It’s extremely useful to be able to add your own code to a setup. Windows Installer calls these custom actions, and they are basically functions that are called during the install. I’ll look at a simple one for now, and cover them in detail in a subsequent article.

Perhaps "real programmers" look down on VBScript, but there is excellent support in Windows Installer for calling VBScript code. Figure 16 shows an install custom action configured in the IDE, calling a custom action that is a VBScript consisting of this single line of code:

msgbox Session.Property ("CustomActionData")

Figure 16

As you can see from Figure 16, CustomActionData is being set to our WORDPATH property value (in square brackets so that it’s resolved as a property value). Session.Property in that script is part of the object model framework supplied to the script at run time.

Windows Installer supplies the same object framework to interact with the hosting environment as Internet Explorer and Windows Script Host. In this example, the Windows Installer session object is being used with Property to get the value of the CustomActionData property. Sure enough, the setup will display the value of the WORDPATH property that’s been passed in via the CustomActionData property.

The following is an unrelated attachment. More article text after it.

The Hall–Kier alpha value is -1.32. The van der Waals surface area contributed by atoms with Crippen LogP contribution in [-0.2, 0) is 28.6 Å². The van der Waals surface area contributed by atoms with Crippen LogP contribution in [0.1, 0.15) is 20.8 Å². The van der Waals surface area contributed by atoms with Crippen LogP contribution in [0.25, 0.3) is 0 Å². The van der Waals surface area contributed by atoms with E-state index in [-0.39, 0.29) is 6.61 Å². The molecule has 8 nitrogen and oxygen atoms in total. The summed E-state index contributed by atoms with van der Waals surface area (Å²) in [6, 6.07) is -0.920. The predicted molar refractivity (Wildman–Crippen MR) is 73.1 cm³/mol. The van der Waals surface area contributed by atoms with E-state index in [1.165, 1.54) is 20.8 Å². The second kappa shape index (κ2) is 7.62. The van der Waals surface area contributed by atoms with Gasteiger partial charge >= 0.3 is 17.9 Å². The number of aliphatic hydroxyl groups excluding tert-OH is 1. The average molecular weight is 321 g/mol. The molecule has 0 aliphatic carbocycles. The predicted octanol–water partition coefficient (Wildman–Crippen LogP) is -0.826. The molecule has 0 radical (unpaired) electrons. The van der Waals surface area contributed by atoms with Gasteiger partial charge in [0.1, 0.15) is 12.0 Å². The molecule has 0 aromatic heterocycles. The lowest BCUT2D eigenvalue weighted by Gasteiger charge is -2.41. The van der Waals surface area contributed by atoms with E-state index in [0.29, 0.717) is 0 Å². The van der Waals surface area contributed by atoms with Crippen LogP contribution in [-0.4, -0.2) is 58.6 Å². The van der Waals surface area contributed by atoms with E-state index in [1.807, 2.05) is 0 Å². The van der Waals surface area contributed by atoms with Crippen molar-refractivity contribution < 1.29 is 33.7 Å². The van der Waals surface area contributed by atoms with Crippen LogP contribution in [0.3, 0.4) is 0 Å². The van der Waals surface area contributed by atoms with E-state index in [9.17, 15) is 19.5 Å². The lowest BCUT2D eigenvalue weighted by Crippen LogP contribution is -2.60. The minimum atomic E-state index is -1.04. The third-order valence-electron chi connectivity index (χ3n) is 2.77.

CustomActionData is a standard Windows Installer property that’s used in certain circumstances to pass property values to custom actions. The mechanism works by setting CustomActionData to the value you wish to pass into the custom action, which then retrieves it by looking at the CustomActionData property. This is unique per custom action, not per setup, so you can use CustomActionData in every custom action you use and it gets the value you passed in. This might seem fairly convoluted, especially if you’re sitting there wondering why you can’t simply display the property with code such as:

msgbox Session.Property ("WORDPATH")

The reason you can’t do that in a Visual Studio setup project is related to the architecture of Windows Installer and how Visual Studio setup projects use it, something I’ll cover in a later article.

Conclusion

Visual Studio setup projects offer a limited but capable introduction to Windows Installer-based setups. Their advantage is that they give you the basic functionality of a Windows Installer setup with MSI files. Their principal drawback is that they hide some of the more complex functionality of Windows Installer. This article should help you use Visual Studio setup projects successfully.